Looking back over 2013, the ‘big data’ era has certainly moved on. While the phrase has been around for a long time, there is no doubt that people have started taking it more seriously and looking at ways to take advantage of the huge business benefits it can bring. You only need to look at the likes of Facebook, Twitter and Google, who all acquired big data type companies, to realise this.

With huge amounts of valuable data being generated on a daily basis, from web and social interactions to shopping transactions, it’s not hard to see why. While big data has certainly got people’s attention, 2014 will be the year it’s catapulted to the forefront, but not without first sparking some debate. Here, we take a look at a few prominent contradictions to popular paradigms.

Hadoop’s synonymy with big data

Big data technologists, from producers to consumers, are beginning to realise the true value of integrating Hadoop into a big data infrastructure, which consists of other framework technologies to enable software-based architectures and data management services.

Indeed, the Strata big data conference bears testimony to this shift, as late as last year it joined forces with Hadoop World, and recently concluded its New York and Santa Clara conference. Ken Rudin, Facebook’s head of analytics, has even put forth this argument, stating that big data is not just a Hadoop framework, and that it could be a relational data store depending on the need in hand.

Many enterprises are evaluating their choices for the right big data infrastructure, weighing up whether or not to build their solutions on open source frameworks, like Hadoop, or proprietary ones, such as Teradata and Oracle. What is clear is that 2014 will be the year that many will realise that big data implementation needs more than just a Hadoop framework.

The big data supplier market will remain highly segmented

In 2014 there will be a clear difference between the approach of large enterprises and their smaller counterparts. The big data supplier market will find it is extremely hard to convince larger enterprises to go for their larger appliance box, especially if it already has very large data centres and infrastructure in place. When it comes to finding a complex and contemporary solution, such as this, a blend of online analytical processing (OLAP), online transaction processing (OLTP) and Hadoop offerings would be ideal and is more likely to define the market.

Big data technology suppliers, who have data management as their core business and the luxury of building applications for a wide variety of use-cases, will also be spending time on developing and perfecting proprietary frameworks and tools. On the other hand, smaller, or more niche, vendors will continue to emerge in areas like performance and scalability management, data access and querying, decision analytics, and visualisation.

While larger companies have the hours and resources to spend, smaller enterprises and independent software vendors (ISVs), are more likely to play around with open source tools so that they can adopt and reap the benefits much more quickly. Organisations of all sizes will therefore need to have a flexible approach when it comes to finding the right big data solution, not least because the big data supplier market will continue to remain highly segmented.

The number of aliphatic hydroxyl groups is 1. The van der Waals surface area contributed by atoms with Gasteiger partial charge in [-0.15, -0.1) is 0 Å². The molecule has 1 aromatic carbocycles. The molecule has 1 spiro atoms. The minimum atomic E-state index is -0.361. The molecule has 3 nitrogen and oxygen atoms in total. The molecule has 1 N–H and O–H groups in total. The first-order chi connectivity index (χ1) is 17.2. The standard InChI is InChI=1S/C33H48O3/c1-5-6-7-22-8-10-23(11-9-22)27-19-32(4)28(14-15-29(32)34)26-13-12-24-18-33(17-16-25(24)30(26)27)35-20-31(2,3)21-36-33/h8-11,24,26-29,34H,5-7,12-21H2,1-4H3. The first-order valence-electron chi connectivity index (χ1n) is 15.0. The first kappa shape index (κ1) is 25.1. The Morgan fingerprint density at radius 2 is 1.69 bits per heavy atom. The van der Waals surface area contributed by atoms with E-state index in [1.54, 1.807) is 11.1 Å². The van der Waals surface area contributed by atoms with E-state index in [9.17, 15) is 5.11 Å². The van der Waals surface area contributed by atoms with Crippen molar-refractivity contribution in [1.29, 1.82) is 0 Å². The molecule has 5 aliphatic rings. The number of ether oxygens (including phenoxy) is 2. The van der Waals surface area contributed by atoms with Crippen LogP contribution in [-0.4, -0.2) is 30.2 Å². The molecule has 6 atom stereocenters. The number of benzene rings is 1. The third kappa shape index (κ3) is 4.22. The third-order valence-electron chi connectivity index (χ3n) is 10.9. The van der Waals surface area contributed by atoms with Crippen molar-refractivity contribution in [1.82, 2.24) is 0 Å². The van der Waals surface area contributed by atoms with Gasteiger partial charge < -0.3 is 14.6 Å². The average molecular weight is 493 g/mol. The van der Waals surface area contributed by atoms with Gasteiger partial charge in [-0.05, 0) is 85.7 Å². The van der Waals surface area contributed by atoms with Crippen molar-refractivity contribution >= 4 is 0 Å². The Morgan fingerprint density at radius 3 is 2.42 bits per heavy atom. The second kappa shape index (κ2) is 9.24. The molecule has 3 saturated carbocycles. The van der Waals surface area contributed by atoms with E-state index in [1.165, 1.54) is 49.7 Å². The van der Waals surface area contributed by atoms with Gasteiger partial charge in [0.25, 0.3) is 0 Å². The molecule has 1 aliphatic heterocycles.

Big data solution focus around decision modelling

Data preparation was certainly a key trend last year, where the focus was to reduce the time analysing data and to create a much more scalable data model. However, it seems the focus will shift away from data preparation and towards decision making in 2014.

With huge amounts of data being generated from all avenues, businesses are under increasing pressure to analyse and contextualise this in a way that will increase revenue and provide a closer, more personal relationship with their customers.

As such, organisations will start focusing more on how to enable decision makers to make informed decisions quickly from large data sets, so as to create economic value across their workflows and function. This year we will therefore see more emphasis on visualisation and machine learning-enabled decisioning, compared to data modelling.

Shift in ownership of big data projects

CIOs used to own the majority of big data projects, as it was mostly considered a technology transformation and enterprise-wide data integration initiative. However, big data use-studies have proved its potential to generate business value across different organisational functions.

In 2014, more and more functional leaders, including CMOs, CFOs, CTOs and CCOs, will be demanding and owning big data projects. Unlike other CIO initiatives like, for example OSS/BSS, the return on investment (ROI) of big data projects is not only dependent on IT efficiency, but also on how data is consumed and analysed to gain insight for decision making and value creation. As functional leaders begin to realise this, they will look forward to playing a bigger role in the planning and execution of big data projects.

Trends converge to one direction

These predictions encompass several big data technology trends to look out for in the year ahead – including the choice of big data infrastructures, the emerging role of decision scientists, a shift in project ownership and a continuing highly segmented market. Ultimately, they all point in one direction; organisations are gaining a better understanding of the true value big data analytics has to offer. Those who realise and act on this will subsequently have greater insight into data needed to have the right decisioning power for generating economic growth.

Prateek Kapadia

Prateek Kapadia


Prateek Kapadia is CTO of Flytxt.